Luminate announced Thursday the launch of a "Image App Store" where Web publishers can obtain free apps to add to their sites that can turn static images into interactive ones. The idea is to allow users to mouse over a portion of an image to take some type of action such as accessing a news story related to the image, viewing a Twitter feed, looking up something about the image in Wikipedia, or perhaps purchasing something shown in the image such as jewelry worn by a celebrity or a model It's even possible to Tweet the image … Read more
BOL's Special Counsel Gil Cabrera joins us to break down the mobile apps privacy protections (meh), the Consumer Privacy Bill of Rights and the "Do Not Track" button. He's kind of a buzz kill. Also, poor little T-Mobile is losing customers, Microsoft's most unprofessional legal lawyer ever writes a great blog post, and Nilay Patel buzzkills Pinterest and Molly is worried big time. Plus, another installment of "Into It/Not Into It" returns!
California Attorney General Kamala Harris announced a mobile app privacy agreement today with Apple, Google, Microsoft, Amazon, Hewlett-Packard, and Research In Motion.
The announcement comes in the wake of several reports of companies uploading user data, sometimes without informing the user or getting permission.
Rumor Has It host Karyne Levy joins us as we discuss Androids Jelly Bean possibly launching in Q2, the pen-friendly LG Vu which will be on display at Mobile World Congress in Barcelona Spain, and a couple of crazy Android implementations including Google's HUD Glasses and an Android Toothbrush.Subscribe: iTunes (MP3) | iTunes (320x180) | iTunes (640x360) | RSS (MP3) | RSS (320x180) | RSS (640x360) EPISODE 86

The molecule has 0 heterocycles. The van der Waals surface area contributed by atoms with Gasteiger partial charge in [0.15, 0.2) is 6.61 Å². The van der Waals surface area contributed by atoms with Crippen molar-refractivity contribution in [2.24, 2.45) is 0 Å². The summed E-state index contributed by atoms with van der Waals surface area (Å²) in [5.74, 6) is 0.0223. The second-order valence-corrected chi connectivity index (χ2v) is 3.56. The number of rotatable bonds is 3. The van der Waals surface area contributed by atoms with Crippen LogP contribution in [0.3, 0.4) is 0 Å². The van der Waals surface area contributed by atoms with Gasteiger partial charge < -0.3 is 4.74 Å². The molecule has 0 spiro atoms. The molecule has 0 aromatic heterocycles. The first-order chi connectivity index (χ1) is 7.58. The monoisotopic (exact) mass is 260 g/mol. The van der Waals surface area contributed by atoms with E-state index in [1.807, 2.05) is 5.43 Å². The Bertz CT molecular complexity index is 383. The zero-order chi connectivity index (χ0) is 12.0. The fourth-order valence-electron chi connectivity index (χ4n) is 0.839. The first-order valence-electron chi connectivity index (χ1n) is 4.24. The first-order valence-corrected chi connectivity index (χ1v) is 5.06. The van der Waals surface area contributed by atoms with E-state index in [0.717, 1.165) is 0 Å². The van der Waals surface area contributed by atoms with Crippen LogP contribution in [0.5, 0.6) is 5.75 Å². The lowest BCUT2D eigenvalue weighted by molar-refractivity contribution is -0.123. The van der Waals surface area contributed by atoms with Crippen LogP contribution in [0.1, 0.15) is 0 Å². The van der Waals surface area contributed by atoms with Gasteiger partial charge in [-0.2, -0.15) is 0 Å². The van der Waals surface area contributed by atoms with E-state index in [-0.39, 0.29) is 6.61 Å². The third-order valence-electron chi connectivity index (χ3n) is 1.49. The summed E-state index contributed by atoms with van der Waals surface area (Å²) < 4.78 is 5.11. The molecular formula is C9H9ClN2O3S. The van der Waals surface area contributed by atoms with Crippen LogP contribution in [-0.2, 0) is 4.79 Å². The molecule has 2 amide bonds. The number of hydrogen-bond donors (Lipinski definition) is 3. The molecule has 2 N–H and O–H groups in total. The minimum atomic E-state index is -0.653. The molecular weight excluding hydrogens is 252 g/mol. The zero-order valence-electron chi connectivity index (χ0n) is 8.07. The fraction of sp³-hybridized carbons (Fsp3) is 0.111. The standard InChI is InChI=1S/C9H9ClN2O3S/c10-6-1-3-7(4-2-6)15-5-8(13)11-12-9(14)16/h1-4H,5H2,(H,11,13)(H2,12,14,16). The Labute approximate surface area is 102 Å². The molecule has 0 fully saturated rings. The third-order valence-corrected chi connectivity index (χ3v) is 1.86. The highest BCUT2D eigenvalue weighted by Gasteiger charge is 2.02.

Do you hear that? It's the sound of our quickening heartbeats as we wait for smartphone after smartphone to show its glossy black face at Mobile World Congress next month. Join us as we take you on a tour of the phones and tablets to expect, bring you some news that might make you mad, and help one reader find his perfect phone.Subscribe with iTunes (audio) Subscribe with iTunes (video) Subscribe with RSS (audio) Subscribe with RSS (video)
How do you throw away $4 billion? Buy spectrum you can't use. That seems to be what LightSquared did. The company bought access to a chunk of spectrum, and planned to create a new wholesale wireless network.
But the FCC this week said, sorry, your planned use of your spectrum intereferes with GPS. The FCC withdrew the waiver it had previously given LightSquared to allow it to operate, and now LightSquared is sitting on what appears to be a toxic asset: Not only can it not use the spectrum, but the FCC ruling means no one else can, either.
Or can they? What's happening here, and how will it affect you, the user of mobile devices who just wants more bandwidth?
We're discussing this today with two experts from CNET News:
Roger Cheng, Executive Editor Maggie Reardon, Senior Writer
Former federal CTO Aneesh Chopra joins the show today to talk wireless policy and what the heck happened with SOPA/PIPA; we dish on what really happened with Molly's Galaxy Nexus; and the address book uploading controversy that just won't end. Plus, Into It/Not Into It, and one angry, angry voice mail. Good to be back!
Rumor Has It host Emily Dreyfuss joins us as we discuss Google Wallet getting hacked, Samsung's ubiquity, and the ongoing saga of Apple lawsuits.Subscribe: iTunes (MP3) | iTunes (320x180) | iTunes (640x360) | RSS (MP3) | RSS (320x180) | RSS (640x360) EPISODE 85
It's Valentine's Day, which means it's time to share a little love.
There's some of that for the top two phones we reviewed this past week: the keyboard-crazy Motorola Droid 4 for Verizon and AT&T's gigantic Samsung Galaxy Note. But just because Cupid's in the area doesn't mean he's shot the Scrooge in us, too. We still have plenty of quibbles--especially when it comes to carriers like AT&T and Sprint that are raising the price of upgrade fees when customers buy a new phone. All that plus more (… Read more